Hitting On All 8?

Maybe not.

In spite of the title of this MSNBC/CNBC report, “It’s official: Auto industry firing on all cylinders“, the only thing that is clear is that all the units of NBC are firing on all cylinders for Obama. The article states:

It’s hard to say whether there’s a direct link between the strong surge in April car sales and the four-year high the Dow Jones industrial average is on track to set today, but both are clearly delivering a dose of much-needed news about an uncertain economic recovery.

With the last few automakers finally reporting, the industry appeared to continue gaining momentum despite worries about fuel prices and other economic issues. General Motors boosted its forecast for all of 2012 by a full 500,000 vehicles, to somewhere between 14 million and 14.5 million.

Automotive News, a major automotive industry trade publication, takes a slightly less optimistic, more somber view of the same data:

U.S. light vehicle sales rose 2 percent last month to 1.2 million units, slightly above analysts’ expectations, as consumers continued to snap up new cars and other fuel-efficient models.

In another sign the U.S. auto industry continues a steady recovery, light vehicles sold at an annualized rate of 14.4 million last month. That’s up from 13.1 million a year earlier and matched March’s 14.4 million rate.

Still, the 2 percent gain marked the smallest monthly increase since July and reflected an industry struggling to sustain the increases in previous years as the U.S. market pulled out of recession. Sales rose 20 percent in April 2010 and 18 percent in April last year.

While the recent dip in gasoline prices helped spur sales, low inventories constrained deliveries at some automakers, said Paul Taylor, chief economist for the National Automobile Dealers Association.

“New car sales reflect the patch of slower economic growth currently,” Taylor said. “By the end of May, we will know how much sales in the first four months of the year were a result of a particularly warm first quarter.”

AN points out the holes in the MSNBC story, that many of the winners were foriegn companies:

Volkswagen Group set the pace with a 27 percent increase in April deliveries.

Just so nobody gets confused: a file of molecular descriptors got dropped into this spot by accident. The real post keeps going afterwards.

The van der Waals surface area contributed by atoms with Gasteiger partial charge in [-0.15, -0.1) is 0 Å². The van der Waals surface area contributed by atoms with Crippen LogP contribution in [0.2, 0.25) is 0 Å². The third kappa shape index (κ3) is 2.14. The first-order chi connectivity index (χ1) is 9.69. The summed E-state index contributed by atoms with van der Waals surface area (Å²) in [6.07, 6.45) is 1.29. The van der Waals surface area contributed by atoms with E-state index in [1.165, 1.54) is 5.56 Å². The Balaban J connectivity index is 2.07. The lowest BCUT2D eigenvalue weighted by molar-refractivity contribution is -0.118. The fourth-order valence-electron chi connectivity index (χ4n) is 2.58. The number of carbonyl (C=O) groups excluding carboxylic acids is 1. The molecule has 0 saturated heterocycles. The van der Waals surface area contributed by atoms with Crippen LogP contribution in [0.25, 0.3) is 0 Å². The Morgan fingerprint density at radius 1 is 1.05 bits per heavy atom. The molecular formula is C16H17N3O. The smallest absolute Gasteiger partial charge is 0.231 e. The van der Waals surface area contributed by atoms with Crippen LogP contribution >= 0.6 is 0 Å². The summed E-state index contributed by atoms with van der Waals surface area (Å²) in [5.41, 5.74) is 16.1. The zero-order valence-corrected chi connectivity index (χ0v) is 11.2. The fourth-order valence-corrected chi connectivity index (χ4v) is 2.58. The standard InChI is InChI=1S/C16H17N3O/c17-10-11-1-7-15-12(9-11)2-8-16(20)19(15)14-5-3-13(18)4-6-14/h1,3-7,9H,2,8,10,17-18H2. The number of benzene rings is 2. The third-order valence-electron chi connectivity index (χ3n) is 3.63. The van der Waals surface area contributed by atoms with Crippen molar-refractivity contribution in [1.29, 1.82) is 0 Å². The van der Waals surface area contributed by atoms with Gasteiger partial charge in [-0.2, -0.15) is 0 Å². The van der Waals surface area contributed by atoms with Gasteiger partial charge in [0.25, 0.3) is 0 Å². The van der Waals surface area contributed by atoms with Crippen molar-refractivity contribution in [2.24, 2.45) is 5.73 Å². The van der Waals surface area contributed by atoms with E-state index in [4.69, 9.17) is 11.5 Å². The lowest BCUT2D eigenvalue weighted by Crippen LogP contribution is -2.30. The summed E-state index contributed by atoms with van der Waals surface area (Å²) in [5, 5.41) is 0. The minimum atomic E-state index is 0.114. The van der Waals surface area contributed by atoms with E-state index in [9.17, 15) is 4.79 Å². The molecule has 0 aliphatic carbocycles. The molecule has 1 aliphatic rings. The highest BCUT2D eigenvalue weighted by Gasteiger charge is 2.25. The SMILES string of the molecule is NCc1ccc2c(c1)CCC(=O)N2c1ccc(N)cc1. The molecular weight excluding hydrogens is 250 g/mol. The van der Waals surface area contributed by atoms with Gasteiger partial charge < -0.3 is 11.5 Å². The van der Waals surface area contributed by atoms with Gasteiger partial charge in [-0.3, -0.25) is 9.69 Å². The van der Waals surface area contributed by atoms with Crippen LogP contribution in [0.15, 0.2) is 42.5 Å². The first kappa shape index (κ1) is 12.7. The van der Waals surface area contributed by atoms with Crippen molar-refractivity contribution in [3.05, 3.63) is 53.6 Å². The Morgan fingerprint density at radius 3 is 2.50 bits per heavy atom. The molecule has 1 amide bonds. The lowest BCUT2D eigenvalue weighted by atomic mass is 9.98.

General Motors and Ford Motor Co. posted U.S. sales declines for April while the pace of gains slowed at Chrysler Group. Toyota Motor Corp. generated another double-digit increase.

GM sales fell 8 percent and Ford was down 5 percent. It was the largest decline for each automaker since August 2010.

Chrysler’s 20 percent gain marked its smallest since July. Toyota’s 12 percent increase followed a 15 percent gain in March, signaling the automaker’s ongoing recovery from last year’s natural disasters in Asia.

Nissan Motor Co. said its April sales were flat, The Hyundai-Kia Group rose 1 percent. It was the first time in 20 months that the Korean pair failed to record a double-digit U.S. gain.

U.S. light vehicle sales have now increased 10 percent this year to 4.65 million units.

Among major automakers, Chrysler, Hyundai-Kia and Toyota have gained share this year, while GM, Ford, and Honda have lost ground. Nissan’s share of the market has remained flat.

GM raised its forecast for 2012 U.S. light vehicle sales by a half million units, to a range of 14 million to 14.5 million.

“We expect gradual improvement in the economy going forward,” Don Johnson, head of U.S. sales operations for GM, said in a statement. “Over time, strength in the manufacturing sector and strong retail sales will lead to more job creation. That will help more consumers put the recession behind them.”

Toyota Motor Sales U.S.A. also came within 1,614 sales of outselling Ford in posting its sixth straight monthly increase.

“With consumer confidence improving, we expect to see sustained industry growth in the months ahead,” Bob Carter, general manager of Toyota Motor Sales, said in a statement.

So MSNBC bases their exuberance on what? The fact that forecasts have increased? Even as real sales from GM and Ford are down and Chrysler’s appears to be slowing?

Forecasts are just some analysts opinion of what could happen…maybe even in the best situations, what is likely to happen.

For the past three years, the words “unexpectedly” and “lower” have been associated with much of our forecasting.

I’d say that this makes for a situation hardly worthy of a headline stating affirmatively that happy days are here again.

As I tell my folks – when you are at zero, increasing something just to 1 is an infinite increase, 1 to 2 is 100% – it gets harder after that.

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